68728Re: Good thing that pretty horse broke my leg, saved me from the Czar's army.
- Sep 5, 2012John wrote of hearing creaking noises, then discovering a dime sized crack, which he shimmed and glassed. I found the crack between two strakes ( if you call them that in this constuction ) a quarter inch wide, expanding upwards, and filled it with T-88. The break is right where the two pieces butt, just half inch below the partners.I'd prefer using the two original pieces. Doing so depends on how far the shards in the very tapered foot can be bored out to accept firmly the metal insert that will register both parts. I'm looking for a large enough hole saw today. Plan B might be four studs around the still sound perimeter, plus lots of glass around it all.Glad to hear you've still got the AlleyCat in the works. Stay tuned.MarkOn Sep 5, 2012, at 12:39 PM, Rick Bedard wrote:
Hmmm, When I passed this mast on to John there was no fiberglass wrapping, just varnished doug fir. John must have had trouble? If so, I never heard about that.Just curious,Is it your intent to join the two pieces or attach a new bottom portion.?How long is the bottom section and where exactly did the mast snap in relation to the partners? Or was it at the cabin roof contact point?I got twin unstayed masts to build for my current build, a pilothouse catamaran motorsailer. I don't want to make the same mistake again... lolRick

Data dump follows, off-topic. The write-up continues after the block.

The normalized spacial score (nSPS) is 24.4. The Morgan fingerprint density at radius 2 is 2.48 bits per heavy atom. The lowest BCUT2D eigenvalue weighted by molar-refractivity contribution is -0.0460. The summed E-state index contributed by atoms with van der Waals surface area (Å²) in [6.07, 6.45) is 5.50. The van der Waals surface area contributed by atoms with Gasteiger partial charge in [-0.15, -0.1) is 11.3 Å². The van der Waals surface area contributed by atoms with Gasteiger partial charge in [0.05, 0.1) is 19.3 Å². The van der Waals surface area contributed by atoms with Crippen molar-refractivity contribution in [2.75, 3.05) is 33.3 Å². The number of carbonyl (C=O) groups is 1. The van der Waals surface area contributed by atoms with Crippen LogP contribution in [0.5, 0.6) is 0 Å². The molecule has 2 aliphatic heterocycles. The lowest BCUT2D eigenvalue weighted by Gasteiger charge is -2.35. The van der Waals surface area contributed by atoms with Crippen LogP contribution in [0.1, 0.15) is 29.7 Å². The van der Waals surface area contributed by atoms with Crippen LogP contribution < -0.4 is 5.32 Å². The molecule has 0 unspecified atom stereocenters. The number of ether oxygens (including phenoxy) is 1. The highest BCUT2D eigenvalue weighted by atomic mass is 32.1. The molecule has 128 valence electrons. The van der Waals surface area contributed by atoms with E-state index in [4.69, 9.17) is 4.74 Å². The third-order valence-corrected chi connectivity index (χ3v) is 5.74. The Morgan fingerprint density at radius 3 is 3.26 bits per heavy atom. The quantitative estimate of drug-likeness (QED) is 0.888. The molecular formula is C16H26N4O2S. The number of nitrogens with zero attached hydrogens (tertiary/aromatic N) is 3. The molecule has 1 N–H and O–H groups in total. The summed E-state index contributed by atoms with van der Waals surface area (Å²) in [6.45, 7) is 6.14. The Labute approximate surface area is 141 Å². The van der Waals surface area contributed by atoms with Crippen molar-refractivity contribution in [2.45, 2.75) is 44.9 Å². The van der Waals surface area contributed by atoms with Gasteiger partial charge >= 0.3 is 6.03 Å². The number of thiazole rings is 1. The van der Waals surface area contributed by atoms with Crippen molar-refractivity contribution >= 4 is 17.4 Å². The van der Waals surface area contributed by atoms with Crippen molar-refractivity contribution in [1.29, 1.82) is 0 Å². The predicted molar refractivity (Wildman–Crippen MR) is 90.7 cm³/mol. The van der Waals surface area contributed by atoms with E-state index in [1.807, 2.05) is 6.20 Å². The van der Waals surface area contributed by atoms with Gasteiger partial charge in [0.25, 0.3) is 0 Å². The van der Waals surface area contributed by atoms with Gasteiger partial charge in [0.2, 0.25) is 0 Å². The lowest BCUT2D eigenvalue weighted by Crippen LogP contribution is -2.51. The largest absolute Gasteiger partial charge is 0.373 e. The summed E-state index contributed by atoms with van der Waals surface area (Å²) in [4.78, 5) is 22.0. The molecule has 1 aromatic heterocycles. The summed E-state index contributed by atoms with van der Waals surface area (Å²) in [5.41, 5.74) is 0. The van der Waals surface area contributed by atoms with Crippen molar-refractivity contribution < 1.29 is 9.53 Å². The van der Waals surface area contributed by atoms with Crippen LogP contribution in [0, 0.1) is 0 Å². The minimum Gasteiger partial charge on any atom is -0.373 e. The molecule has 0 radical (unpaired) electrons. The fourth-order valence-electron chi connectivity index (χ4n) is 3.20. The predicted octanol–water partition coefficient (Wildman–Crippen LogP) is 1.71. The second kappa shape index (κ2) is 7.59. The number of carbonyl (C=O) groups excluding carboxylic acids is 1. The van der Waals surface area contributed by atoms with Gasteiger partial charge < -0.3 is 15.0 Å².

--- On Wed, 9/5/12, Mark Albanese <marka97203@...> wrote:
From: Mark Albanese <marka97203@...>
Subject: [bolger] Re: Good thing that pretty horse broke my leg, saved me from the Czar's army.
Date: Wednesday, September 5, 2012, 1:54 AM
Rick, thanks for the sweet deal. I'd take you up on it if only to thank you in person for the pleasure I've had from Sage already. But a trip to California is out for me now. But just to be clear, if you had thought of everything, I wouldn't be in this jam.Inserting a new mast plug seems a tricky job, lots of chewing out the old wood and with a well fitting timber might even be splitting the tube and prying it apart some to avoid the new glue oozing to a spendy puddle.This mast is wonderfully light, among it's other virtues. I'm not all that husky but can put it up quite easily. Now, both pieces are still good. The remaining fiberglass wrapping is sound. The T-88 fill stuck. I'm proposing cleaning off the ends, then boring no farther in each piece than it takes for a glued in, heavy, metal collar; glue all over the rest of the joint upon assembly; more fg around that.I doubt this also needs either screws through the strakes into the metal or some crossing bolts through all, but am not worried about adding too much stiffness to this part of the mast.MarkOn Sep 4, 2012, at 8:12 PM, Rick wrote:
It's been 11 or 12 years since I built that mast and at the moment I don't recall exactly how I put it together. I do know I built it as light as I dared. No trees around here, so I didn't put them into the design equation, lol :)
Tell you what, bring the pieces to my place and I'll do a good repair for the cost of materials...
Original owner/builder of Sage.
--- In email@example.com, Mark Albanese <marka97203@...> wrote:
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